SAN FRANCISCO, April 10 (UPI) -- The next big earthquake, scientists say, could be predicted by data from smartphones and fitness trackers, and they've got the data to prove it.
Last year, in the wake of the 6.0-magnitude earthquake that rocked Napa Valley, sensors in the fitness trackers made by Jawbone were able to document seismic disturbances in Berkeley, Oakland and San Jose. Bloggers (doubling as data scientists) at the company shared the results, showing the sudden shift in sleep patterns in the wee hours of the morning.
But the question remained: could such data ever be more than fodder for viral infographics? Could data collected by sensors in smartphones and life trackers have predictive value?
Researchers at the U.S. Geological Survey suggest that it can. The GPS sensor in a smartphone, they say, could pick up a sudden jerk in one direction. If hundred or thousands of smartphone users were to register the same movement at once, it could be an early sign of a seismic shift.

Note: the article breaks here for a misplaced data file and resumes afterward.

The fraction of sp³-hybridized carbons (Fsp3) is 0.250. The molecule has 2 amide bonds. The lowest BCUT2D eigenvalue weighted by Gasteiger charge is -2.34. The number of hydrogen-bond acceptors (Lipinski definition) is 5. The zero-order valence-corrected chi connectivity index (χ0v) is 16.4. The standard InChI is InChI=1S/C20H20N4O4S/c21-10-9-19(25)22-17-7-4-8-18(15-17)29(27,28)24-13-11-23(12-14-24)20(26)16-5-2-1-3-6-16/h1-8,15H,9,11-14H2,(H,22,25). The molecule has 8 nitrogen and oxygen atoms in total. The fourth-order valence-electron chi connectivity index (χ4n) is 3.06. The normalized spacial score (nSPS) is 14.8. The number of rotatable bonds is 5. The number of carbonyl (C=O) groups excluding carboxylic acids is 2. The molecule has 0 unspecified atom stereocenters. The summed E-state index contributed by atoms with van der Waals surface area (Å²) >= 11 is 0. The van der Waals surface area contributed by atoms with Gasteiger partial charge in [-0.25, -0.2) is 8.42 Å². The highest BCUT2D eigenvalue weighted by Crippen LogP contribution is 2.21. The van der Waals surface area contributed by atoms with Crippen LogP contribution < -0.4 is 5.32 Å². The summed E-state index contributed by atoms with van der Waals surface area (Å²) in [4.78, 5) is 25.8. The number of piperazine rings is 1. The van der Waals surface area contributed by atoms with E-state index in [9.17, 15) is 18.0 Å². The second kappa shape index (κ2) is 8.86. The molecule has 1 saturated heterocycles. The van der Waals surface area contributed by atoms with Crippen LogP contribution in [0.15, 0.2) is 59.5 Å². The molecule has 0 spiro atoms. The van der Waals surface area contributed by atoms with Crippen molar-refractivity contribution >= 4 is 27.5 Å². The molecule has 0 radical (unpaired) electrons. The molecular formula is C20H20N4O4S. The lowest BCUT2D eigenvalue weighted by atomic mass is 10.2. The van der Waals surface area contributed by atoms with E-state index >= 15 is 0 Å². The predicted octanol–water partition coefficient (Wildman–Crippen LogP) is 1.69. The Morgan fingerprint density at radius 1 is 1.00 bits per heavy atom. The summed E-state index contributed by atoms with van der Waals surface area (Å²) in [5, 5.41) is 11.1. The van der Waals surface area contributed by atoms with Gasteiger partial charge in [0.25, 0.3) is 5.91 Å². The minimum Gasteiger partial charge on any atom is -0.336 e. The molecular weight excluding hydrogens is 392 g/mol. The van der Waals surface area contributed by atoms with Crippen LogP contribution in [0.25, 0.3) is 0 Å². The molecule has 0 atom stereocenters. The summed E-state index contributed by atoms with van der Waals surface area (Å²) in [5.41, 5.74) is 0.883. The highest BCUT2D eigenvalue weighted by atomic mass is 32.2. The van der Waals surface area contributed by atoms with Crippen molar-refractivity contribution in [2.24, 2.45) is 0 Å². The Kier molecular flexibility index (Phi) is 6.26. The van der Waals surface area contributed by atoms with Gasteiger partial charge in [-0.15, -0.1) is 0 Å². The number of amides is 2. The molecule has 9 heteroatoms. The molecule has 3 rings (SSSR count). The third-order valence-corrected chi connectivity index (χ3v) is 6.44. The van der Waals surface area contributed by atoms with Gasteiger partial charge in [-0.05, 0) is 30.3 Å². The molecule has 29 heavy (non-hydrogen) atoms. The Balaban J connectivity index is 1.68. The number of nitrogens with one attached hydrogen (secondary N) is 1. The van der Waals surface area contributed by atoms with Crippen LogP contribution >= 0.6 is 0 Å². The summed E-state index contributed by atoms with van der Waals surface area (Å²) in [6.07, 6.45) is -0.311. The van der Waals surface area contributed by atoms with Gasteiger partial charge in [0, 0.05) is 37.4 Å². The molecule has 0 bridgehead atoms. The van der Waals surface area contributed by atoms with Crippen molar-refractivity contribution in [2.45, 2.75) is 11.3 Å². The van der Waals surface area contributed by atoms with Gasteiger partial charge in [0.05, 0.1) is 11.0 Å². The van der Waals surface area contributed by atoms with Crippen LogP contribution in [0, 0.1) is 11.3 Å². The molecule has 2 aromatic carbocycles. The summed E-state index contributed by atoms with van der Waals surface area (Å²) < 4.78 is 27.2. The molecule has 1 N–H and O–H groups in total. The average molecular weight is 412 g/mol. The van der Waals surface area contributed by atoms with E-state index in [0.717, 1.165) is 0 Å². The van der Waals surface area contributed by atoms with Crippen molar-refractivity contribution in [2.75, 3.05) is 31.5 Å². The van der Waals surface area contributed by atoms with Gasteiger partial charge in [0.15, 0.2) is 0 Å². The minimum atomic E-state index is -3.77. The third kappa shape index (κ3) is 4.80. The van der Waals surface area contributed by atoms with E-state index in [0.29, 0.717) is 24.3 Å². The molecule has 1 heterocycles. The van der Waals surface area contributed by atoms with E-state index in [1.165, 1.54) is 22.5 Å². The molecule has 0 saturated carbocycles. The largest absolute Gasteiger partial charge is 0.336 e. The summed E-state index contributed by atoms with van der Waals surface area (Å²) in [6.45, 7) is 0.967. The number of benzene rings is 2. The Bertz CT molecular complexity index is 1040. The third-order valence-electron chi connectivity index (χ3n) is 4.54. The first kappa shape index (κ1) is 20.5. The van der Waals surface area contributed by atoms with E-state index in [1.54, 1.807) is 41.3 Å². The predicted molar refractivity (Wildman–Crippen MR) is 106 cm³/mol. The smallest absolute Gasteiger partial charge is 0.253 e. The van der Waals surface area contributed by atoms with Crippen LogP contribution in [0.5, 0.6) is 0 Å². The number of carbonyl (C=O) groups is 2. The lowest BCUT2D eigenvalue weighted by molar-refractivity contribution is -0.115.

"Imagine all of Portland was out at a cafe on a sunny day, and everyone's smartphones were sitting on the table when one of these great earthquakes happened," USGS scientists Benjamin Brooks told NewScientist. "The whole city would appear to move."
Scientists at the agency tested the idea using a computer model designed to predict what smartphone data might look like in the moments before, during and after a major earthquake. The model simulated a hypothetical 7.0-magnitude earthquake along San Francisco's Hayward Fault Zone, and also re-enacted Japan's devastating 2011 earthquake using real seismic data.
Their analysis suggested readings from as few as 5,000 smartphone users would be enough to identify the beginnings of a major earthquake, allowing officials to issue a five-second warning before the disaster struck other densely populated locations. While five seconds may not sound like much, researchers say it could be enough to sound alarms, shut off gas lines and even trigger the garage doors of fire stations.
Researchers have increasingly looked at crowdsourcing as a tool for disaster prediction. Previous studies suggested "reporting, collection, and analysis of individual experiences" during and after an earthquake could help scientists build more accurate predictive models.
But the latest study is one of the first to gauge the potential for smartphone users to identify the very beginnings of an earthquake. The study was published this week in the journal Science.